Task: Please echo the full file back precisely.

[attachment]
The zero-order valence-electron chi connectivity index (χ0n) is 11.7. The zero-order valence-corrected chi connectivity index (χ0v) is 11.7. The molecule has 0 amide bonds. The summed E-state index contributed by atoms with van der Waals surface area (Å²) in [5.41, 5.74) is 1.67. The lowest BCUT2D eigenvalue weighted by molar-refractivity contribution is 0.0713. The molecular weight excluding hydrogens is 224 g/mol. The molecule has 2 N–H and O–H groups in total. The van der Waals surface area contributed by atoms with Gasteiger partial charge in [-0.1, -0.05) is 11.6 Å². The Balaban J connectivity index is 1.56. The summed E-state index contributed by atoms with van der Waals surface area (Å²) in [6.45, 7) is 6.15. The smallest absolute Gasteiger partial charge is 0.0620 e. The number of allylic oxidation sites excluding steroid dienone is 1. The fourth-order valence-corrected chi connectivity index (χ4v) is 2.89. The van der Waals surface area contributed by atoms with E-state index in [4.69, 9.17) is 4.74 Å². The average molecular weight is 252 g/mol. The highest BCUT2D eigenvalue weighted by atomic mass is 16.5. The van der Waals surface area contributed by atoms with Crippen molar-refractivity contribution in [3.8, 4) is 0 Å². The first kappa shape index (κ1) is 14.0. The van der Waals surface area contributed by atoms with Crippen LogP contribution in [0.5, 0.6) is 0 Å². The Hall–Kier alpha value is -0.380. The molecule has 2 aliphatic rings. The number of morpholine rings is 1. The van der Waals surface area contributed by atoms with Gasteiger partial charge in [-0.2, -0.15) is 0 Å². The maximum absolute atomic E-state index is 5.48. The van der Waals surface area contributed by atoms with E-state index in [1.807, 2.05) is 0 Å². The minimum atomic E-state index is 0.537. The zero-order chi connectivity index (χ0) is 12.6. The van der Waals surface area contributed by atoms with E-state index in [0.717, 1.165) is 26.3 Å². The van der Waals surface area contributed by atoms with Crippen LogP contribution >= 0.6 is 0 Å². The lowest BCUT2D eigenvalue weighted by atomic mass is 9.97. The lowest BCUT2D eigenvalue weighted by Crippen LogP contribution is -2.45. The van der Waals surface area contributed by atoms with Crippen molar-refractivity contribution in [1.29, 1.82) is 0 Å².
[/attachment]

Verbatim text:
The zero-order valence-electron chi connectivity index (χ0n) is 11.7. The zero-order valence-corrected chi connectivity index (χ0v) is 11.7. The molecule has 0 amide bonds. The summed E-state index contributed by atoms with van der Waals surface area (Å²) in [5.41, 5.74) is 1.67. The lowest BCUT2D eigenvalue weighted by molar-refractivity contribution is 0.0713. The molecular weight excluding hydrogens is 224 g/mol. The molecule has 2 N–H and O–H groups in total. The van der Waals surface area contributed by atoms with Gasteiger partial charge in [-0.1, -0.05) is 11.6 Å². The Balaban J connectivity index is 1.56. The summed E-state index contributed by atoms with van der Waals surface area (Å²) in [6.45, 7) is 6.15. The smallest absolute Gasteiger partial charge is 0.0620 e. The number of allylic oxidation sites excluding steroid dienone is 1. The fourth-order valence-corrected chi connectivity index (χ4v) is 2.89. The van der Waals surface area contributed by atoms with E-state index in [4.69, 9.17) is 4.74 Å². The average molecular weight is 252 g/mol. The highest BCUT2D eigenvalue weighted by atomic mass is 16.5. The van der Waals surface area contributed by atoms with Crippen molar-refractivity contribution in [3.8, 4) is 0 Å². The first kappa shape index (κ1) is 14.0. The van der Waals surface area contributed by atoms with Crippen LogP contribution in [0.5, 0.6) is 0 Å². The Hall–Kier alpha value is -0.380. The molecule has 2 aliphatic rings. The number of morpholine rings is 1. The van der Waals surface area contributed by atoms with Gasteiger partial charge in [-0.2, -0.15) is 0 Å². The maximum absolute atomic E-state index is 5.48. The van der Waals surface area contributed by atoms with E-state index in [1.807, 2.05) is 0 Å². The minimum atomic E-state index is 0.537. The zero-order chi connectivity index (χ0) is 12.6. The van der Waals surface area contributed by atoms with E-state index in [0.717, 1.165) is 26.3 Å². The van der Waals surface area contributed by atoms with Crippen LogP contribution >= 0.6 is 0 Å². The lowest BCUT2D eigenvalue weighted by atomic mass is 9.97. The lowest BCUT2D eigenvalue weighted by Crippen LogP contribution is -2.45. The van der Waals surface area contributed by atoms with Crippen molar-refractivity contribution in [1.29, 1.82) is 0 Å².